National Mental Health Coalition Decries NYC Mayor’s Plan to Lock Up
Homeless People Who Have Psychiatric Disabilities
What’s needed is voluntary community-based services and supports, NCMHR says
WASHINGTON, DC (December 5, 2002)--New York City Mayor Eric Adams’ plan to hospitalize unhoused people who are deemed unable to adequately care for themselves, “even if they posed no risk of harm to others,” would be disastrous for the individuals that the Mayor says he is trying to help, a national mental health advocacy organization asserts.
In a recent New York Times article, Mayor Adams is quoted as follows: “Going forward, we will make every effort to assist those who are suffering from mental illness.” But while the Mayor may be trying to help, his plan would be harmful, says the National Coalition for Mental Health Recovery (NCMHR), comprising statewide peer-run advocacy organizations whose members have lived experience of a mental health condition.
“Coercion is traumatic, and turns people against mental health treatment,” said Daniel B. Fisher, MD, PhD, an NCMHR co-founder who himself has a psychiatric diagnosis.
“Instead,” Dr. Fisher continued, “the City should invest in voluntary, humane, community-based services and supports, such as Housing First, peer-run crisis respites, mobile crisis outreach teams, and peer-bridgers. Sydney, Australia, is a good model: That is how Sydney reduced its unsheltered population by 45% from 2017 to 2022.”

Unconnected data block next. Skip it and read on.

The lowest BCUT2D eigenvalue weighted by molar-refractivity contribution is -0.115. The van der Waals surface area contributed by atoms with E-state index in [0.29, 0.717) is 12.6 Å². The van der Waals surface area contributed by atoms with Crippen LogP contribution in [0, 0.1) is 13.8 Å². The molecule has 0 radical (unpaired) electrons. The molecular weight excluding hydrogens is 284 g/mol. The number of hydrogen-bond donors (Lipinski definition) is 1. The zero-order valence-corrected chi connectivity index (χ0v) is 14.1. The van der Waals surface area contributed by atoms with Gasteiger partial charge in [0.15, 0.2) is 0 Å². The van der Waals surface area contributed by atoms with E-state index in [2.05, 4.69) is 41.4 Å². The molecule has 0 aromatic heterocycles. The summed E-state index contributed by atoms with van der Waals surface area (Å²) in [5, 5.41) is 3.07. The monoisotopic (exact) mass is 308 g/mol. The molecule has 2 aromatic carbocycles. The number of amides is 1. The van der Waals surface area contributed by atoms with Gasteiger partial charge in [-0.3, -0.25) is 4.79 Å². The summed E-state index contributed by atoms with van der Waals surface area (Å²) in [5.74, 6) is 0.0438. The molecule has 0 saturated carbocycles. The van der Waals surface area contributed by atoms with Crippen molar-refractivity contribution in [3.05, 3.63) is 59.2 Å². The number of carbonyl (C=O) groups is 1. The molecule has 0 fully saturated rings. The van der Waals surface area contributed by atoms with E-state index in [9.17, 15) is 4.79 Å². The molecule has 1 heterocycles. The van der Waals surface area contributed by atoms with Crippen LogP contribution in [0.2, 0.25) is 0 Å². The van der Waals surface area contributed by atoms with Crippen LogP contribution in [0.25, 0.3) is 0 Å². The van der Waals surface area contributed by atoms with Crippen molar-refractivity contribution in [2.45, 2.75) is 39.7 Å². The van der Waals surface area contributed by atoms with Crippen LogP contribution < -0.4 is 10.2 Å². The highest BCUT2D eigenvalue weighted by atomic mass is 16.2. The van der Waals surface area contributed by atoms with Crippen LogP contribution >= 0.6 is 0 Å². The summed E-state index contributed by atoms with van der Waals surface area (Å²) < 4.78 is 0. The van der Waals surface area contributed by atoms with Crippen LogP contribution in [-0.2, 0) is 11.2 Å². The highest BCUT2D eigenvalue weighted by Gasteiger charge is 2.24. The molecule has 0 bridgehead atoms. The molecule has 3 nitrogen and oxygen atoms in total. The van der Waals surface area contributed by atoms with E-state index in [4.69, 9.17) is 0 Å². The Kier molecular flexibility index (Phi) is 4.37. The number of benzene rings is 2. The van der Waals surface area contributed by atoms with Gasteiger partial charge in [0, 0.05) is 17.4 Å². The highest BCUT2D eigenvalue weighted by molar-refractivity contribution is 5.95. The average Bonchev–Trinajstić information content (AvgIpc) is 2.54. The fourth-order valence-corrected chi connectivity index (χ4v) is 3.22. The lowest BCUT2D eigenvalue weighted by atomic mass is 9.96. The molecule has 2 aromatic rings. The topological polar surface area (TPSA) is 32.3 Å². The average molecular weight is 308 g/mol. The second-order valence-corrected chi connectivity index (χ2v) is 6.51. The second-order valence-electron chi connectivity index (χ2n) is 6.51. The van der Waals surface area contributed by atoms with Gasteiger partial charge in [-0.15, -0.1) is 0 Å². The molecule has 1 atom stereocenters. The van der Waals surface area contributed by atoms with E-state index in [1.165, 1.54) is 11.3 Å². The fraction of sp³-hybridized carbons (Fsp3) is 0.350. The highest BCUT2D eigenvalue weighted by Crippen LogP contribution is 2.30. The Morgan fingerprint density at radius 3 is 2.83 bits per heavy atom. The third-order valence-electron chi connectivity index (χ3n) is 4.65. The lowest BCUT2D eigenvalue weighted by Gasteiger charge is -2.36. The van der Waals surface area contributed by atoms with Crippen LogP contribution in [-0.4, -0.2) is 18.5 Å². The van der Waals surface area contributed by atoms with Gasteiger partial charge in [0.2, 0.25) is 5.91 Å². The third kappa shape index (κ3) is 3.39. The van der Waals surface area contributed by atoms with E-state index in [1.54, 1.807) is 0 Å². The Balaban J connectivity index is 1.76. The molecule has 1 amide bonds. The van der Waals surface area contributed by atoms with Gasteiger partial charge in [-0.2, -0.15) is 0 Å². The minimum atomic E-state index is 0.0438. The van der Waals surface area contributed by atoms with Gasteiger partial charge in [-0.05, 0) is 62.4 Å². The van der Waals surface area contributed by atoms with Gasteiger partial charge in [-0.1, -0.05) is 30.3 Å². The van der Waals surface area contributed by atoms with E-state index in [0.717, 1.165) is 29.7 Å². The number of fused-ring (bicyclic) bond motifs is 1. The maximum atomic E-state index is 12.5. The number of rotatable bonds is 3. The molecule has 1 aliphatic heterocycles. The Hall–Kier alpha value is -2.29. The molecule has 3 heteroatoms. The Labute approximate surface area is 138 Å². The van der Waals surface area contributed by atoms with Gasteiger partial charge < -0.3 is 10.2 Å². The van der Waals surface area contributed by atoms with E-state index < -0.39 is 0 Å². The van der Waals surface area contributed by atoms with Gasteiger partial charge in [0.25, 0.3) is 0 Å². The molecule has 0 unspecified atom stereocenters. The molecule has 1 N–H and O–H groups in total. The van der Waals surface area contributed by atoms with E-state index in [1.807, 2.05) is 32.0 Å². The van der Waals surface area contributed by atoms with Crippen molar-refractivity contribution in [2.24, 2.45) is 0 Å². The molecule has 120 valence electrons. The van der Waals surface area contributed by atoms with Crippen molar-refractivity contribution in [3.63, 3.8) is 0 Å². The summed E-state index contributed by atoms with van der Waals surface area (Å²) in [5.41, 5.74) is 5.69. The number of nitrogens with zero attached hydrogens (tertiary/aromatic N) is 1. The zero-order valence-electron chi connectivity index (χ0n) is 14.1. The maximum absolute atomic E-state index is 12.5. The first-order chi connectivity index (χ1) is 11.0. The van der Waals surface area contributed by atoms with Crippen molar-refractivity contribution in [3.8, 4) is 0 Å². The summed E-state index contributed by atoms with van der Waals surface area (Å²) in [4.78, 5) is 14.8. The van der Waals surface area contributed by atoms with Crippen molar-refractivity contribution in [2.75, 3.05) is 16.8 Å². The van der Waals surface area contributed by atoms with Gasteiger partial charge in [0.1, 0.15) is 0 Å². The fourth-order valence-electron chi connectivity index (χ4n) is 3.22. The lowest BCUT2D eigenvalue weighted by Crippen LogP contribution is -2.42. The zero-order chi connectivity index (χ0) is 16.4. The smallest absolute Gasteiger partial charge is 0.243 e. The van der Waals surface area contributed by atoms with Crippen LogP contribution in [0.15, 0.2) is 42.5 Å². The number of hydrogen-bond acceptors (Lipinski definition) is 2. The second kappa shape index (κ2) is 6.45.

Mayor Adams’ plan would violate the Americans with Disabilities Act, upheld by the U.S. Supreme Court’s 1999 Olmstead decision, which mandates that people have a right to live in the least restrictive environment.
Further, “in the week following discharge from a psychiatric hospital, people are at dramatically high risk for suicide. One study found that women were 246 times more likely than would be expected–and men were 102 times more likely–to die by suicide in that crucial week…” (See “The Most Dangerous Time: Suicide After Discharge from a Psychiatric Hospital.”)
There is additional evidence to indicate that Mayor Adams’ plan would be harmful. For example, after Washington State loosened its commitment laws to make it easier to involuntarily commit people with mental health conditions, a five-year study of the results found that “Broadening involuntary commitment laws did not protect the community from dangerous people, it did not solve problems of homelessness, it wasted precious resources, and it created a dependency on the involuntary commitment system that brought people back to it again and again,” according to testimony by the study’s co-author, Mary L. Durham, then an associate professor at the University of Washington, School of Public Health and Community Medicine.
NCMHR Board President Braunwynn Franklin concluded: “The NCMHR calls upon Mayor Adams to rescind this plan, and instead to commit the City’s resources to community-based services and supports that would truly help unhoused New York City residents.”
The National Coalition for Mental Health Recovery (NCMHR) consists of member organizations in 27 states and the District of Columbia, and proudly joined 14 other disability rights groups run by persons with disabilities as a founding member of the National Disability Leadership Alliance.
Contact: Daniel B. Fisher, MD, PhD via our contact form